Exercise, Diet and Aging – How They’re Connected

Everyone knows the importance of eating right and regular exercise – unfortunately, most people fail to follow these simple guidelines. Many of the major consequences of a sedentary lifestyle and poor diet, such as a higher risk of heart disease and obesity, are well-known. In addition to these problems, however, a lack of diet and exercise might also speed up the aging process.

A Junk Food Diet

A 2016 study, conducted by researchers from the Mayo Clinic Robert and Arlene Kogod Center on Aging, found that a healthy lifestyle might put the brakes on aging. Specifically, staying active and eating right could prevent the premature build-up of senescent cells, thereby keeping age-related health problems at bay.

This report, which was published in the journal Diabetes, based its conclusions on two separate groups of mice. Depending on their group, the rodents were assigned one of two diets; one consisted of “fast-food” products, while the other featured healthier alternatives. Those in the former group subsisted on an intake of products loaded with saturated fat, cholesterol and sugar.

As you might expect, consumption of large quantities of fast food has a similar impact to mice as it does on humans. In about a four month period, the junk food eating rodents saw their fat mass soar by roughly 300 percent. It is worth noting that this new fat congregated around the mice’s midsection, an area of the body that encases several crucial organs.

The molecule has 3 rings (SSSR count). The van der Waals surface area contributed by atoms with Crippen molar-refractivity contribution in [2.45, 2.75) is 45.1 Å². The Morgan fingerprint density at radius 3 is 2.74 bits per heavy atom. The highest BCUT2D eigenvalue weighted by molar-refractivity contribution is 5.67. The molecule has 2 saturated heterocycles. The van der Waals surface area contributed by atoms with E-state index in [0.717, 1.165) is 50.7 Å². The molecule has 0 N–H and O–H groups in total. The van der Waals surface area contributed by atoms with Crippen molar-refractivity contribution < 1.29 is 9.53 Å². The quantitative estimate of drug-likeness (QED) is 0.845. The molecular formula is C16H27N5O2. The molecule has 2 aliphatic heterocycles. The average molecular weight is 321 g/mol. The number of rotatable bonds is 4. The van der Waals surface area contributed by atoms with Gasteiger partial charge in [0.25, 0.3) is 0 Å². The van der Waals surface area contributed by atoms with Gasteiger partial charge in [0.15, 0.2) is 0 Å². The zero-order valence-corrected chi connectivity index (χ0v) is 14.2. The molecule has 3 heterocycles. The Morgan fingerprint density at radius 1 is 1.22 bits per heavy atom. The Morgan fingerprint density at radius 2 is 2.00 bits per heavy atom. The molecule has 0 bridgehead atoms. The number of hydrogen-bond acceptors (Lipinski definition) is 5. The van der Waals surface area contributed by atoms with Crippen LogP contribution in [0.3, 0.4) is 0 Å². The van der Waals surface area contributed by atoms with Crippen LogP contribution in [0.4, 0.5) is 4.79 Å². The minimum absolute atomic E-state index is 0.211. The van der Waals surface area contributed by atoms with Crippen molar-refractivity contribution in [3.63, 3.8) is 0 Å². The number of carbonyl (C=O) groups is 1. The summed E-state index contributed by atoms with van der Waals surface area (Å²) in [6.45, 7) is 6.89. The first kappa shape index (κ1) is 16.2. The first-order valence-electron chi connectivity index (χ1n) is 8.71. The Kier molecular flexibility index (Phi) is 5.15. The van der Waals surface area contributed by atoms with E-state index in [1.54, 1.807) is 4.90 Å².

Around and Around

The study authors also provided half of the mice with exercise wheels; of this group, some were assigned the fast-food diet, while others ate healthier fare. This regular exercise appeared to suppress fat buildup and weight gain amongst rodents who lived on junk food. Likewise, the “health food” mice also benefited from this regular physical activity.

Dr. Nathan LeBrasseur, the study’s lead author, stated that his team’s work demonstrated the effects of diet and exercise on aging. “We think at both a biological level and a clinical level, poor nutrition choices and inactive lifestyles do accelerate aging. So now we’ve shown this in very fine detail at a cellular level, and we can see it clinically,” LeBrasseur stated. “So that doesn’t mean that we need to be marathon runners, but we need to find ways to increase our habitual activity levels to stay healthy and prevent processes that drive aging and aging-related.”

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